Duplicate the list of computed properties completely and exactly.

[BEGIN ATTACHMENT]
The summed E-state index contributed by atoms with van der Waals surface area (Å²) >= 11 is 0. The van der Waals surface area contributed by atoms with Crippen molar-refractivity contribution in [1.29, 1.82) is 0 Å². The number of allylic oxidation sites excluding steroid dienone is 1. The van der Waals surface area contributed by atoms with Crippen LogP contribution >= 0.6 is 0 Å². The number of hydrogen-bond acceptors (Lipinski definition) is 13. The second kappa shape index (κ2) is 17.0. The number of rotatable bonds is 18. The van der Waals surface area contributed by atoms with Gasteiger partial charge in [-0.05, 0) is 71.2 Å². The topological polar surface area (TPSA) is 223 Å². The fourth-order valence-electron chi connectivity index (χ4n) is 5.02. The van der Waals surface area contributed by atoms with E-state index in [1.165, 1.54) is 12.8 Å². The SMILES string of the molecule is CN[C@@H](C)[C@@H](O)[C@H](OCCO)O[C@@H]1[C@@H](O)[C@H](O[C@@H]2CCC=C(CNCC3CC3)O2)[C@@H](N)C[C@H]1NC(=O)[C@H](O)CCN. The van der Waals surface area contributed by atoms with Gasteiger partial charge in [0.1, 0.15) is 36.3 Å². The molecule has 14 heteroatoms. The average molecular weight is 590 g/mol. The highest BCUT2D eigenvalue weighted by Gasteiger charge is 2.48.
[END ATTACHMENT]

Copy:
The summed E-state index contributed by atoms with van der Waals surface area (Å²) >= 11 is 0. The van der Waals surface area contributed by atoms with Crippen molar-refractivity contribution in [1.29, 1.82) is 0 Å². The number of allylic oxidation sites excluding steroid dienone is 1. The van der Waals surface area contributed by atoms with Crippen LogP contribution >= 0.6 is 0 Å². The number of hydrogen-bond acceptors (Lipinski definition) is 13. The second kappa shape index (κ2) is 17.0. The number of rotatable bonds is 18. The van der Waals surface area contributed by atoms with Gasteiger partial charge in [-0.05, 0) is 71.2 Å². The topological polar surface area (TPSA) is 223 Å². The fourth-order valence-electron chi connectivity index (χ4n) is 5.02. The van der Waals surface area contributed by atoms with E-state index in [1.165, 1.54) is 12.8 Å². The SMILES string of the molecule is CN[C@@H](C)[C@@H](O)[C@H](OCCO)O[C@@H]1[C@@H](O)[C@H](O[C@@H]2CCC=C(CNCC3CC3)O2)[C@@H](N)C[C@H]1NC(=O)[C@H](O)CCN. The van der Waals surface area contributed by atoms with Gasteiger partial charge in [0.1, 0.15) is 36.3 Å². The molecule has 14 heteroatoms. The average molecular weight is 590 g/mol. The highest BCUT2D eigenvalue weighted by Gasteiger charge is 2.48.